Another cost-effective idea is to change the space rather than the work. Sometimes painting one wall a different colour can have a huge impact on the exhibition, and that is cheap, you are looking at the cost of the paint plus a bit of elbow grease. That’s the economical way of changing the outlook of a room and tying in the colours with the work or the mood. You can paint the room black for something quite dramatic and dark. Even just a slightly different kind of white, like a really pale grey can work really well with your prints.

How long in advance do you start to publicise an upcoming show?

It used to be that you had to get the press out there over a month in advance, but I have found recently, because everyone’s turnover is so much quicker and maybe people’s attention spans are so much shorter, you can get away with 3 to 4 weeks before a show for the press. With social media this may only be a couple of weeks before. You don’t want to bore people, so stagger it.

You want to build up a nice amount of momentum. Then when the show is up, drip feed different things throughout. Maybe there is a talk that you can push, so stagger things so that there is always something to look forward to that is different. Not everything happens at the private view. Keep giving reasons for people to come back.

It’s a cumulative thing, you want to have the buzz of the private view, get a 5 star review, link to social media, have the artist on social media posting about it. Building it from all angles.

Bénédicte Kurzen and Sanne de Wilde, installation view, 2019

Which days of the week see the highest footfall and why do you think that is?

Fridays are really busy. I don’t know if it is kind of that end of the week feeling. Saturdays are always busy, people often use it as a ‘gallery day’. If I were to put on a pop up then I would open on Wednesday and stay open until Saturday.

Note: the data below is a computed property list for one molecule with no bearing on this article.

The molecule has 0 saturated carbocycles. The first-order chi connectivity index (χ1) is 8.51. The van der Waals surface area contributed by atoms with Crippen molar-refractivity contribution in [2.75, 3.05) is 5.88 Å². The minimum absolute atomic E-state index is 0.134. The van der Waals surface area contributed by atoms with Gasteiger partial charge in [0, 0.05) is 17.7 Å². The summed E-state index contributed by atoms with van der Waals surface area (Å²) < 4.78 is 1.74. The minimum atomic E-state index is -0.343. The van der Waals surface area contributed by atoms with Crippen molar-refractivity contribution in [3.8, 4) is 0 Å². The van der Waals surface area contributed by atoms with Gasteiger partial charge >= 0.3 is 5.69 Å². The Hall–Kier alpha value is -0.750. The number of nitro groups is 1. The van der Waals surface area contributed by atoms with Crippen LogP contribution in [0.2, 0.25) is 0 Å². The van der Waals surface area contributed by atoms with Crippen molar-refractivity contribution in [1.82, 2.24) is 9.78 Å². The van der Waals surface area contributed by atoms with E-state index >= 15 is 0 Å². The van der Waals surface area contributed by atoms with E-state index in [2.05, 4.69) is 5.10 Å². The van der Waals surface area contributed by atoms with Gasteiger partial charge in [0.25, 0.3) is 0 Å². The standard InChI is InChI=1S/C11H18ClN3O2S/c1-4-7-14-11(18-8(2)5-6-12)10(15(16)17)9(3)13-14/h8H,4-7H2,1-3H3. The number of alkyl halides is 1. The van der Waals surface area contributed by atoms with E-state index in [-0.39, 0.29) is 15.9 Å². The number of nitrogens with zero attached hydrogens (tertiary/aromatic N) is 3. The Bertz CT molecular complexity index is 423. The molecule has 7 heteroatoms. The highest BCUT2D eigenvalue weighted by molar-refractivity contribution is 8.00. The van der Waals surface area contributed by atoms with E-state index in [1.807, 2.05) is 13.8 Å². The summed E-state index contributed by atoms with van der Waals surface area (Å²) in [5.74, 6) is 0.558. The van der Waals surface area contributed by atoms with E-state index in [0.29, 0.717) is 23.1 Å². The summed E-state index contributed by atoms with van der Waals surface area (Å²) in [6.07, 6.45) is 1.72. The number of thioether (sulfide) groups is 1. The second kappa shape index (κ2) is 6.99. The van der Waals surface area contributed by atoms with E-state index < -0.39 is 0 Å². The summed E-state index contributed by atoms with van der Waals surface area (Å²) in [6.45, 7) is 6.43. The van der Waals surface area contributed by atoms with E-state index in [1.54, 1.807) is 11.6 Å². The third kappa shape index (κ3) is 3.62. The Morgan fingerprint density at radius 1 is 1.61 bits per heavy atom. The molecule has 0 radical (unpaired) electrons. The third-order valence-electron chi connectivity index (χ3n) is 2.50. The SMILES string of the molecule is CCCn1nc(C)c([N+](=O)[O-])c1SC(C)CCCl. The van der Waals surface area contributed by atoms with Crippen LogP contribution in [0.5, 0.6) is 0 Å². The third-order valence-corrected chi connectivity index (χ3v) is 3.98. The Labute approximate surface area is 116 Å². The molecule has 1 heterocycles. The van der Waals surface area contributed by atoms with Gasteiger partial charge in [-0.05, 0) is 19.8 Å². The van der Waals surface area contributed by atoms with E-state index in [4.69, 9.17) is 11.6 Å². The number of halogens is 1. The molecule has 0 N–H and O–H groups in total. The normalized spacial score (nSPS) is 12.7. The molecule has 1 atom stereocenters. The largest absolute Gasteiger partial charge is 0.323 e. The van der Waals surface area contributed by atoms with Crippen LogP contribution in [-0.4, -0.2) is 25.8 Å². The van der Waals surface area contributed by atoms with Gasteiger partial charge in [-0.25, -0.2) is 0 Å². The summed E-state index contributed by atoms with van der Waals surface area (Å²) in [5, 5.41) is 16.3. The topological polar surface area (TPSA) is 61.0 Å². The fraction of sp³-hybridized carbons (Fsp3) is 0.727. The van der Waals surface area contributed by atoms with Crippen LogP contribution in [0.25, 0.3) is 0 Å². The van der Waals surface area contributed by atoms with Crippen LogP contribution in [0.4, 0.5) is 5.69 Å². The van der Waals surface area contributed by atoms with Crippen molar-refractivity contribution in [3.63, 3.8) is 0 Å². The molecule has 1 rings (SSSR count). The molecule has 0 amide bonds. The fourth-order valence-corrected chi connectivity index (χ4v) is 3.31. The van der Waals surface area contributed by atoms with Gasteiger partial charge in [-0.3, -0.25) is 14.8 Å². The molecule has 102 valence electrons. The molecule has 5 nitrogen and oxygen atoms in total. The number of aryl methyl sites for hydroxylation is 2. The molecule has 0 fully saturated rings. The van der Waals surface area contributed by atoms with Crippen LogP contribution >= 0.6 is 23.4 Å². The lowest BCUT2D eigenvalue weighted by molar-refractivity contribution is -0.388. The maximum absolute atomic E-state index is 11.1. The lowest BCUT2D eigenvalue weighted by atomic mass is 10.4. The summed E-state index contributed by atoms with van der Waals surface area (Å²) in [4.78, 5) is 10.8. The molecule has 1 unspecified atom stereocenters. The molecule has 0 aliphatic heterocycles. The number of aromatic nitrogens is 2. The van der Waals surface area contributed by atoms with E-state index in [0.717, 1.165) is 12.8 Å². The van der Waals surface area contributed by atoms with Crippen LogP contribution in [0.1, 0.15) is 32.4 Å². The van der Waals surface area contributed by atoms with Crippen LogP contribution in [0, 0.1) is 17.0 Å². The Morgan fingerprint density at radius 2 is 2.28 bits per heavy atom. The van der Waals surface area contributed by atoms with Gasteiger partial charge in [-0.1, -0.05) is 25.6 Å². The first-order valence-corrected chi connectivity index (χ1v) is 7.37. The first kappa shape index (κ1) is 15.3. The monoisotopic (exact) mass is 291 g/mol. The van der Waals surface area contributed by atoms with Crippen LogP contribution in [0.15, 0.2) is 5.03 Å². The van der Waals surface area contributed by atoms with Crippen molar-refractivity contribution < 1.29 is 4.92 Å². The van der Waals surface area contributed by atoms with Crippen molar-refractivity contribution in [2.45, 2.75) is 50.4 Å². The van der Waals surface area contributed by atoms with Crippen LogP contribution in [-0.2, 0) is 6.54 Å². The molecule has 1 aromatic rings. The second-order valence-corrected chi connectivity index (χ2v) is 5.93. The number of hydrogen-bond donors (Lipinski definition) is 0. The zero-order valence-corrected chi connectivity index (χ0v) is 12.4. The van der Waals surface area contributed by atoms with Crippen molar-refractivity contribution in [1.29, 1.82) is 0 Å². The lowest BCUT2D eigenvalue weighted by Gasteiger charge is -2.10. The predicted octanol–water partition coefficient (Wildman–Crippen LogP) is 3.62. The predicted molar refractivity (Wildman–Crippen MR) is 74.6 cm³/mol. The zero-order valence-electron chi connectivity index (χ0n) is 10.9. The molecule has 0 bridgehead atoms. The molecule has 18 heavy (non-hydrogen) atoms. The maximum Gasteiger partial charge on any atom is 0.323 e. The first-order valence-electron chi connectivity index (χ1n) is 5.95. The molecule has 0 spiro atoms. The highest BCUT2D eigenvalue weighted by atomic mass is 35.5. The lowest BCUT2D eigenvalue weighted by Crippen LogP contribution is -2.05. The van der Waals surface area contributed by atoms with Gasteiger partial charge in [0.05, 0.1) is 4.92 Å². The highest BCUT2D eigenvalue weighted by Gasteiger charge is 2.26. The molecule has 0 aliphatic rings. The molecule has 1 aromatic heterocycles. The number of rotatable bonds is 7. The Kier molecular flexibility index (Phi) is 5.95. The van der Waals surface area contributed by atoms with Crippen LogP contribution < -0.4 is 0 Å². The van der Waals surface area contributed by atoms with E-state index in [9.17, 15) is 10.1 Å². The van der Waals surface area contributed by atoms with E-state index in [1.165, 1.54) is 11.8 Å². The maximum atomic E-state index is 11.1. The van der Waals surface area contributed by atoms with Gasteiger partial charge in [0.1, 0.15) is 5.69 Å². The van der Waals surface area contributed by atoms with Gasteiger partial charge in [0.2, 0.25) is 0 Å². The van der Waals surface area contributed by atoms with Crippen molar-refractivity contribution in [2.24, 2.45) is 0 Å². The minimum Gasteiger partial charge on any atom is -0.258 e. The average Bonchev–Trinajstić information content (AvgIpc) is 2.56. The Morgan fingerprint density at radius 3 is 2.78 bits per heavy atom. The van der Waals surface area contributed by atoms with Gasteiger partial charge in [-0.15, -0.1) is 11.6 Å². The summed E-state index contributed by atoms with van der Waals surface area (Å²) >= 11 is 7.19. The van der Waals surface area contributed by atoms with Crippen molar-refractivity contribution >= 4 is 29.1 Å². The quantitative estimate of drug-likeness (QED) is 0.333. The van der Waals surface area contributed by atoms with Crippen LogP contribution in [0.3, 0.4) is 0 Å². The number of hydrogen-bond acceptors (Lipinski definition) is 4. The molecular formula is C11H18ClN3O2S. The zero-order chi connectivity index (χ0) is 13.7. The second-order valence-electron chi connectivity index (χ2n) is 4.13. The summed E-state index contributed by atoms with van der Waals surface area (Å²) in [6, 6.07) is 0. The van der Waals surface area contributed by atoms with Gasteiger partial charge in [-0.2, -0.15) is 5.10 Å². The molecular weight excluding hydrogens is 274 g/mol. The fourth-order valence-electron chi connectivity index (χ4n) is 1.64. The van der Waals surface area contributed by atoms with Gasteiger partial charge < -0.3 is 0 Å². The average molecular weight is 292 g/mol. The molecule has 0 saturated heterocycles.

For the private view, Thursday used to be the main day but now I haven’t done a Thursday in ages. I like to do Tuesdays or Wednesdays because there is slightly less competition than doing something on a Thursday. I also try, during things like Frieze and Photo London, to do it on the same night as the galleries nearby. Trying to get that sense of, you know bringing people to an area where there is more than one thing to do. More of a collective sort of buzz. So for me, a successful private view is a lot of buzz, a lot of people, people excited about the work, people talking about it.

What 3 pieces of advice can you give for putting on your first show?

Be mindful of your production and how you want it to look but be cautious not to spend thousands on it because you don’t need to. Work out how you’re going to make it look really good without going bankrupt.

Second of all, don’t be afraid to keep telling people that it is happening. Keep inviting people, send emails, social media, just be like “ok I know you’ve had enough of me, but come to my show”. Be genuinely enthusiastic about it because that is infectious.

Try to think of everything, don’t take things for granted and don’t go into it thinking you’re going to sell everything. Use it as a learning experience, because you will learn a lot from it. Use it as a stepping stone for the next thing. Be positive and remember that it is your first show, so do something that you’re proud of.